If you want to catch up with all the changes yesterday, we have an update here.

The easiest place to stay up with event risk today is by following our Economic Calendar here ».

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meanwhile apple prices have hit an high of $6 a kilo, helping the CPI move up.

http://www.stuff.co.nz/business/farming/cropping/89391628/apples-in-nels...

Won't be long lived...the season is late is all.

what I find interesting is how it effects the CPI and personal knowledge of where most of apples are sold.
the local market is secondary to the export market, its the same as how our local milk or lamb price at the local shop is effected.
so in essence some parts of CPI are effected by overseas demand as we are still a major primary exporter.
was not the theory behind a bigger domestic economy (more people) supposed to mitigate the effects, or do they in fact enhance it due to the nature of our industries

China back on the infrastructure path ... adding more capacity for nobody - like an upscaled Shonky flag referendum . They know its crash the economy OR the environment ... and no-one wants the economy to blow.
But building more and more supply doesn't compensate for lack of demand, as the central banks are discovering.

Any recent stats on China's treasury holdings? Trying to pinpoint where the USD selling pressure is coming from. Could simply be a Trump hedge?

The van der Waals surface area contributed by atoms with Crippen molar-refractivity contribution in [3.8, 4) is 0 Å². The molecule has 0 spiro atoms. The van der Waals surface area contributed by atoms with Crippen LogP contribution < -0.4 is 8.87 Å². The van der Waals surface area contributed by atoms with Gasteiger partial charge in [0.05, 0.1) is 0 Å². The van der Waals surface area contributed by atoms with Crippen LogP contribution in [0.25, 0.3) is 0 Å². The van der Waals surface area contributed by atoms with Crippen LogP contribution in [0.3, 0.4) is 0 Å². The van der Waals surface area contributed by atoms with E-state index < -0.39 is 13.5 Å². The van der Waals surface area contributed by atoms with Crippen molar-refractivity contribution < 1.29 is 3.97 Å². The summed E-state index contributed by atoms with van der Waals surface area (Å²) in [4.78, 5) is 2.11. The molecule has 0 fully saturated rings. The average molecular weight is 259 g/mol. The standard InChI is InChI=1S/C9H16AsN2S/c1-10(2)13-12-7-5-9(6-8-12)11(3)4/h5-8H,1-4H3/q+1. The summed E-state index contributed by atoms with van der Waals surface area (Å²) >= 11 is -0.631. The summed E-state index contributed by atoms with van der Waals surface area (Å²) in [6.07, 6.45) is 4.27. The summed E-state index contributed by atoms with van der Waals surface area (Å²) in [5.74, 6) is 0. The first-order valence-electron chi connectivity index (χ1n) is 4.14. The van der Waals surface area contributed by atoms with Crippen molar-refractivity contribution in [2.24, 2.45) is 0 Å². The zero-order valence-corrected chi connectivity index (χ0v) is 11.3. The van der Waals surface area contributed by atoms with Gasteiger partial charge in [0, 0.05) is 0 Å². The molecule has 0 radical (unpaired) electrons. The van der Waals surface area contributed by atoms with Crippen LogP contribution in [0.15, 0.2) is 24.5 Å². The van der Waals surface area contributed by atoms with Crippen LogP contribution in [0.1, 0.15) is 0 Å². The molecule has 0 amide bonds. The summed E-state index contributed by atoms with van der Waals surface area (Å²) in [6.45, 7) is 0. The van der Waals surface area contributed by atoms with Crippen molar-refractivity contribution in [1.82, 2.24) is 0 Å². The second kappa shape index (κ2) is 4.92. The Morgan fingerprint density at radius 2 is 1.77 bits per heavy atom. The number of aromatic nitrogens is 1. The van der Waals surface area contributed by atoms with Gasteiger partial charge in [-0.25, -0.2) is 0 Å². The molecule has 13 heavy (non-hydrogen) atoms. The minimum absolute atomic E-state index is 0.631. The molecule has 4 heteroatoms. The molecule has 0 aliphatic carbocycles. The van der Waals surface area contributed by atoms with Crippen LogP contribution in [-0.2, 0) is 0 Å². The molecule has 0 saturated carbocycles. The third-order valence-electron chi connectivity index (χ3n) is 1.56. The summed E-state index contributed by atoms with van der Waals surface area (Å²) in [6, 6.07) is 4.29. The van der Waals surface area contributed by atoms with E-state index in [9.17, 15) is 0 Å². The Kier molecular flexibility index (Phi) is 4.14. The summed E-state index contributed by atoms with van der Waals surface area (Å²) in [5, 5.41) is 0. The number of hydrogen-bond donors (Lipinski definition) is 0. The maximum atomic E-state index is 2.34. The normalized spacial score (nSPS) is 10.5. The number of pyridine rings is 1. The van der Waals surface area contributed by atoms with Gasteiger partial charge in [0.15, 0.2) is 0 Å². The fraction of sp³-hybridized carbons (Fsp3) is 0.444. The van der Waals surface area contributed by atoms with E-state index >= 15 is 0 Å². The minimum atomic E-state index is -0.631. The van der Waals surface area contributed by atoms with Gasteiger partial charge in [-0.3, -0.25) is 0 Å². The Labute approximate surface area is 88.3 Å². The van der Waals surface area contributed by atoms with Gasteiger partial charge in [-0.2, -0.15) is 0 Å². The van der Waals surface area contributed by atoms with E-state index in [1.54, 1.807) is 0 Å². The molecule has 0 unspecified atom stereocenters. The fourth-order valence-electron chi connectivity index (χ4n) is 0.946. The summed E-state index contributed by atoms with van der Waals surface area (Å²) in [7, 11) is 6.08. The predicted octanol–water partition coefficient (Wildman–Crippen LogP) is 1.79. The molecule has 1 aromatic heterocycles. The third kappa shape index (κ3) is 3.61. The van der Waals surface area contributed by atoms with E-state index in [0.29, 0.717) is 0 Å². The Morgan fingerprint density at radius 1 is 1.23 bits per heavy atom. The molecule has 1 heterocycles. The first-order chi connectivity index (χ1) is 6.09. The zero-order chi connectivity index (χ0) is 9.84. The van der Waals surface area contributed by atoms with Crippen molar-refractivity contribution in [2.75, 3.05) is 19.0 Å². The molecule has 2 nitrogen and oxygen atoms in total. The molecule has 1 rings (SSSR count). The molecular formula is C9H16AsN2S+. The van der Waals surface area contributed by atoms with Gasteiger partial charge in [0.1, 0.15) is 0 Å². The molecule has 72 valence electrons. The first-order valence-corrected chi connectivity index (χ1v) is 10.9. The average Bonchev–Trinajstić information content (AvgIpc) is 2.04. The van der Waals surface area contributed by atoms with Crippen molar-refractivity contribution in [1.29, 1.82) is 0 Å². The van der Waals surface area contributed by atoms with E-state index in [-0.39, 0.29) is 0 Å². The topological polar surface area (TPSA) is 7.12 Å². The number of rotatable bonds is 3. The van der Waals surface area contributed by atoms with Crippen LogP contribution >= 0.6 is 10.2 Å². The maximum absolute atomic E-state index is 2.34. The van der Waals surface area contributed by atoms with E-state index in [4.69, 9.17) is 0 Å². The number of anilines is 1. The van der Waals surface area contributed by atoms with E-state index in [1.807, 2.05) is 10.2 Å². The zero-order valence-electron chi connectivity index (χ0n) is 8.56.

The Greeks have it all wrong. Dollar for Dollar, ours is better than Yanks, if they invest in New Zealand Real Estate. No taxes, no risk, always on the up...Poor Greece should have taken a leaf out of Kiwis Financial Book....and learned how to really take off and...Fly.
Comparing Apples with Apples, is all very well, but one cannot go wrong with NZ Real Estate .....can one. Have they learned nuffin, since time immemorial. Them Greeks and Romans, got nuffin on us. We ain't cash strapped...we got dem Houses...way betta.
Us newbies, can beat em, whatever the odds.

http://www.mirror.co.uk/news/world-news/cash-strapped-greece-contemplati...

I dont see how converting to the US$ will help , its just moving from one deck chair t the next , the debt remains

This CPI data is now running at its highest level since February 2013 and underpins the US Fed's recent signals that they are on track for three rate hikes this year.

Hard to find punters betting the farm on a March hike, despite the official jawboning.

As prognosticators ohh and aah over the soaring consumer price index (up 2.5% YoY - the most since March 2012), driven by a 14.2% YoY spike in gasoline prices, it appears they missed the fact that real average weekly earnings plunged by 0.6% YoY - the biggest wage collapse since November 2011. Read more

Auckland Trade me listings go thru 10000. It is obviously only a number, does not account for multiple listings or indeed vacant land. All that can be said is that is rising fast.

China should stop investment spending and start to facilitate consumer spending instead

Does anyone know what they mean by crackdown on capital gains tax concessions??

in Australia you pay capital gains tax, but there are discounts for investment in certain products.
they are talking about cutting the discount on rental properties but leaving shares brought for retirement alone.
a step in the right direction in my mind, their companies need more capital to expand worldwide